On Tue, Jun 3, 2014 at 8:08 PM, Marko Rauhamaa <ma...@pacujo.net> wrote:
> Chris Angelico <ros...@gmail.com>:
>> Okay, but how do you handle two simultaneous requests going through
>> the processing that you see above? You *MUST* separate them onto two
>> transactions, otherwise one will commit half of the other's work.
> I will do whatever I have to. Pooling transaction contexts
> ("connections") is probably necessary. Point is, no task should ever
> I deal with analogous situations all the time, in fact, I'm dealing with
> one as we speak.
Rule 1: No task should ever block.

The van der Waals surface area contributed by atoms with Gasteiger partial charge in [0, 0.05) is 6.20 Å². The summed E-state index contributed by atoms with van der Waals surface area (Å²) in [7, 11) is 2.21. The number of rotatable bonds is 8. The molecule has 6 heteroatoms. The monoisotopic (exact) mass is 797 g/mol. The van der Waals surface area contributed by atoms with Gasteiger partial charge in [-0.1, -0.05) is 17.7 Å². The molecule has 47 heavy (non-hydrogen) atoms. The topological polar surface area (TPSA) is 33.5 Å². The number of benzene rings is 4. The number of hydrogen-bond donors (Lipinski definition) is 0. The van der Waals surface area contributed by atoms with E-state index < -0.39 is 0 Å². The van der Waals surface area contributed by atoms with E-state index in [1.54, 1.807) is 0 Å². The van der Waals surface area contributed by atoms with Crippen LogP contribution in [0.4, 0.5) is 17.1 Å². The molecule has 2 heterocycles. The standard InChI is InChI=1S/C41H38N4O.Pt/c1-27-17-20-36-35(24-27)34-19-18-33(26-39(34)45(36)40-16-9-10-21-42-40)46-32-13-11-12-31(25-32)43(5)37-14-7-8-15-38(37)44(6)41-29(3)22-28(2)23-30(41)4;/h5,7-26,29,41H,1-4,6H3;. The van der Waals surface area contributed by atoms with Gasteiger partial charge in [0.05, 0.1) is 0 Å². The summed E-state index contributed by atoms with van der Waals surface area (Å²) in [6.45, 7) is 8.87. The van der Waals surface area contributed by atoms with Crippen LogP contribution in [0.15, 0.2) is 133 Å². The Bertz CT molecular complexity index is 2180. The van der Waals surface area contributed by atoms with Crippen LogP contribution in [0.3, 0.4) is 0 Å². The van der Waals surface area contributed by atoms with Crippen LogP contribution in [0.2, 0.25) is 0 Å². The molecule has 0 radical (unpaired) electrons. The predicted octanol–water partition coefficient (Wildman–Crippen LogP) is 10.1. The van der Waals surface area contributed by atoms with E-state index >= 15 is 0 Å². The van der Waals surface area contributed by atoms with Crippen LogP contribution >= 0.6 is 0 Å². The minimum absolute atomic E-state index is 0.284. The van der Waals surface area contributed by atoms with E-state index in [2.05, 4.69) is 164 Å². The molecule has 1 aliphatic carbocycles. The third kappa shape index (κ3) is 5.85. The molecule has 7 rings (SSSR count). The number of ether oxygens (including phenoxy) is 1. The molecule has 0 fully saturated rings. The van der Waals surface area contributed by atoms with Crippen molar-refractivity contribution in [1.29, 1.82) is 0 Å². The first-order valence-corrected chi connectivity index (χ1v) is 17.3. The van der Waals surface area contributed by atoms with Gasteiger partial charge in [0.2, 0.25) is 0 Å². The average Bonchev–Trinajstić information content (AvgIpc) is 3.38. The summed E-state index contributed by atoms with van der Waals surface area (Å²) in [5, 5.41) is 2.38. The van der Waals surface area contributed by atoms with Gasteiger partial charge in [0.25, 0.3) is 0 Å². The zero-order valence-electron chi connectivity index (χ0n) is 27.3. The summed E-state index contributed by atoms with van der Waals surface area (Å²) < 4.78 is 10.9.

Rule 2: Every task will require the database at least once.
Rule 3: No task's actions on the database should damage another task's
state. (Separate transactions.)
Rule 4: Maximum of N concurrent database connections, for any given value of N.
The only solution I can think of is to have a task wait (without
blocking) for a database connection to be available. That's a lot of
complexity, and you know what? It's going to come to exactly the same
thing as blocking database queries will - your throughput is defined
by your database.
It's the same with all sorts of other resources. What happens if your
error logging blocks? Do you code everything, *absolutely everything*,
around callbacks? Because ultimately, it adds piles and piles of
complexity and inefficiency, and it still comes back to the same
thing: stuff can make other stuff wait.
That's where threads are simpler. You do blocking I/O everywhere, and
the system deals with the rest. Has its limitations, but sure is